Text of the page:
What keeps him inspired to work so hard every day after about 60 years in the food industry?
“You have to like it. It’s in you, it’s in your blood and under your skin,” he says. “You know it when you come home and your wife says to you, ’Go and take a shower because you smell like garlic.’”
Chez Daniel is located at 49 Natoma Street in Folsom. Call (916) 353-1938 to make a reservation and visit www.chezdanielfolsom.com for more information.Poems of a nuclear shutdown
On the patio of a Midtown coffee shop on a recent weekday, people type away on their laptops and sip coffee. No one expects to hear poetry out of the blue. But that’s what they get, a free bonus.
“Do you want to hear it?” says poet Martha Ann Blackman. “It’s called ’It Only Took Ten Years.’”
She recites: “It came to her in a wind song / from across the miles.” Some people look up from their screens and books.
A bit later in the poem: “The woman heard because / she was meant to hear / and to tell, to tell, to tell. And a change was made / a direction moved in the wind song / and it was sweet again. / And it only took 10 years.”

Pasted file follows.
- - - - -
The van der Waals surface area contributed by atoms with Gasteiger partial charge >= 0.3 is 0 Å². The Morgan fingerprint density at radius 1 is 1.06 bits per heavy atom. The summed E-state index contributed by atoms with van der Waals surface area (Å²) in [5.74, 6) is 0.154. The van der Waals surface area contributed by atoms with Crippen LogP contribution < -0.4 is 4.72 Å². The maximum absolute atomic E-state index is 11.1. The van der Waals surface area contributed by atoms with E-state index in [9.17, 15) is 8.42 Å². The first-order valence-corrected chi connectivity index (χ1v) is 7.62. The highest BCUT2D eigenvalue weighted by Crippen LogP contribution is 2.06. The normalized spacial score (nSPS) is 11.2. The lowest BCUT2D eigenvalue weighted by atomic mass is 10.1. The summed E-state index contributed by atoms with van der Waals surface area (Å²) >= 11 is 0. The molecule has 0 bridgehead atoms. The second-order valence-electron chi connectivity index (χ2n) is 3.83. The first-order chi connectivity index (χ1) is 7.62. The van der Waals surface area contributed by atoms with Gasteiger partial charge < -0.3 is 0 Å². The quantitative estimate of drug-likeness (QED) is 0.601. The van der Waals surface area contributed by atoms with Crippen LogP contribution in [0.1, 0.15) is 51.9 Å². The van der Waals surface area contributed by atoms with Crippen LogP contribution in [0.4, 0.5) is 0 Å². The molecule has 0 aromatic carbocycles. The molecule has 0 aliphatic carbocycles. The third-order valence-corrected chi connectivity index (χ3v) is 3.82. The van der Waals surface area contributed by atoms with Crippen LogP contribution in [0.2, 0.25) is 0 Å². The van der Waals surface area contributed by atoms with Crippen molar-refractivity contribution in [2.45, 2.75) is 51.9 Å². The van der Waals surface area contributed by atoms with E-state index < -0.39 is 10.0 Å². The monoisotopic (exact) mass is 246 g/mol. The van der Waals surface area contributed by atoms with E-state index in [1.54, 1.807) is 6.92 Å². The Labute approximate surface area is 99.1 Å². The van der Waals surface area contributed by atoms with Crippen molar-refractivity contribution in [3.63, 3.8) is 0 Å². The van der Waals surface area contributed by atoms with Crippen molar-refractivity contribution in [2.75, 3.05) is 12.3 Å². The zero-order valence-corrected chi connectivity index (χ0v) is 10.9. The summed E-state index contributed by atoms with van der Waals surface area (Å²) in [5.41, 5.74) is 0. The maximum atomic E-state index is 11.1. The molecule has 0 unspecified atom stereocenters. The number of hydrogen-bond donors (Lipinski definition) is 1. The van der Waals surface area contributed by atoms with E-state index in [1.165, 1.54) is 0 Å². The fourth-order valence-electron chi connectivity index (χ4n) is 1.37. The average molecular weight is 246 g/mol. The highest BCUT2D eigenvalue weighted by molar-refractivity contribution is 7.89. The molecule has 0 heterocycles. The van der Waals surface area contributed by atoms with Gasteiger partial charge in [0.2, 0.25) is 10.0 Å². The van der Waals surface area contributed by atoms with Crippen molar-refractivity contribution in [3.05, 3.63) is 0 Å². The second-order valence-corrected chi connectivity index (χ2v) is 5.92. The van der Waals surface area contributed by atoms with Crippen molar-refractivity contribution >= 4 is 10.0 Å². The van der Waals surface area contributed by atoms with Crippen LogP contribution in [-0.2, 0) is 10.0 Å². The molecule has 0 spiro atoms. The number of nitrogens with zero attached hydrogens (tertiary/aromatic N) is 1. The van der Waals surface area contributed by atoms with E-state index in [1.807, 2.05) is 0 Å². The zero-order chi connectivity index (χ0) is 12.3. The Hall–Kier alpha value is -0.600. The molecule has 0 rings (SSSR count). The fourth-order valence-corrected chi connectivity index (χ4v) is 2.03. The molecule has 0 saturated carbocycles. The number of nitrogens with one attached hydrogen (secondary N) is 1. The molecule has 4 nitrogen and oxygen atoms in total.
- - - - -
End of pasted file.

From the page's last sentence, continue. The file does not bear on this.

This is part of an autobiographical poem about her 10-year involvement as spokesperson in a grassroots effort to shut down the Rancho Seco nuclear power plant.
Poetry always comes to Blackman from an unknown place, she says, and whether she wants it to or not. “It’s almost like poetry’s given to me and I write it down,” she explains. “It flows when it comes to me that way, and it’s not work. It’s more like play.”
One thing she began to grow increasingly concerned about in the ’70s was SMUD’s Rancho Seco Nuclear Generating Station. In 1979, after writing a poem about it, she and a team of anti-nuclear activists began a 10-year battle to close the power plant. As spokeswoman for Sacramentans for Safe Energy, she put in up to 60 volunteer hours per week.
What made their campaign successful—Sacramento residents voted to close the plant in 1989—was the fact that “we did not attack people, we attacked the problem,” she said.